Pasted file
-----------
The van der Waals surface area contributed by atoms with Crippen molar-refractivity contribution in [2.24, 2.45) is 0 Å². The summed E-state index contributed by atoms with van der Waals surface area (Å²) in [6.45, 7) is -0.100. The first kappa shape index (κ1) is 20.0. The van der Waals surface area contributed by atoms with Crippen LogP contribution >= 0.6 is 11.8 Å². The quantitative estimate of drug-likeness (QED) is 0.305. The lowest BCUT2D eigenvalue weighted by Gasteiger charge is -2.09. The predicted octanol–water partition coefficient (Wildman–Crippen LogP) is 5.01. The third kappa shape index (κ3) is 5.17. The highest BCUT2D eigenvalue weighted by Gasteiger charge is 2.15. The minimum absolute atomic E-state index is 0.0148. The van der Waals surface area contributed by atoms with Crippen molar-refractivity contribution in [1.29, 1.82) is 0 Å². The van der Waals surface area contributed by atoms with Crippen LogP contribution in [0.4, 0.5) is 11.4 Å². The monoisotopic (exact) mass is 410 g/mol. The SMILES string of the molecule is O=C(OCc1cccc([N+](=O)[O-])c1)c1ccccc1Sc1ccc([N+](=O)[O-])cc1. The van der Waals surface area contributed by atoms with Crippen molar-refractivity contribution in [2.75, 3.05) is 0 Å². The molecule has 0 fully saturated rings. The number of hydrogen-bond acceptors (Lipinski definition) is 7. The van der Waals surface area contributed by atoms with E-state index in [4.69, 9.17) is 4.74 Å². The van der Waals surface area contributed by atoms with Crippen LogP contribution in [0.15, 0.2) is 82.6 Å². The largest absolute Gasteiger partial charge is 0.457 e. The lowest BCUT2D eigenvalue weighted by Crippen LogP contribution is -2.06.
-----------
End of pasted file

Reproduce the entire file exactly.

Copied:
The van der Waals surface area contributed by atoms with Crippen molar-refractivity contribution in [2.24, 2.45) is 0 Å². The summed E-state index contributed by atoms with van der Waals surface area (Å²) in [6.45, 7) is -0.100. The first kappa shape index (κ1) is 20.0. The van der Waals surface area contributed by atoms with Crippen LogP contribution >= 0.6 is 11.8 Å². The quantitative estimate of drug-likeness (QED) is 0.305. The lowest BCUT2D eigenvalue weighted by Gasteiger charge is -2.09. The predicted octanol–water partition coefficient (Wildman–Crippen LogP) is 5.01. The third kappa shape index (κ3) is 5.17. The highest BCUT2D eigenvalue weighted by Gasteiger charge is 2.15. The minimum absolute atomic E-state index is 0.0148. The van der Waals surface area contributed by atoms with Crippen molar-refractivity contribution in [1.29, 1.82) is 0 Å². The van der Waals surface area contributed by atoms with Crippen LogP contribution in [0.4, 0.5) is 11.4 Å². The monoisotopic (exact) mass is 410 g/mol. The SMILES string of the molecule is O=C(OCc1cccc([N+](=O)[O-])c1)c1ccccc1Sc1ccc([N+](=O)[O-])cc1. The van der Waals surface area contributed by atoms with Crippen molar-refractivity contribution in [2.75, 3.05) is 0 Å². The molecule has 0 fully saturated rings. The number of hydrogen-bond acceptors (Lipinski definition) is 7. The van der Waals surface area contributed by atoms with E-state index in [4.69, 9.17) is 4.74 Å². The van der Waals surface area contributed by atoms with Crippen LogP contribution in [0.15, 0.2) is 82.6 Å². The largest absolute Gasteiger partial charge is 0.457 e. The lowest BCUT2D eigenvalue weighted by Crippen LogP contribution is -2.06.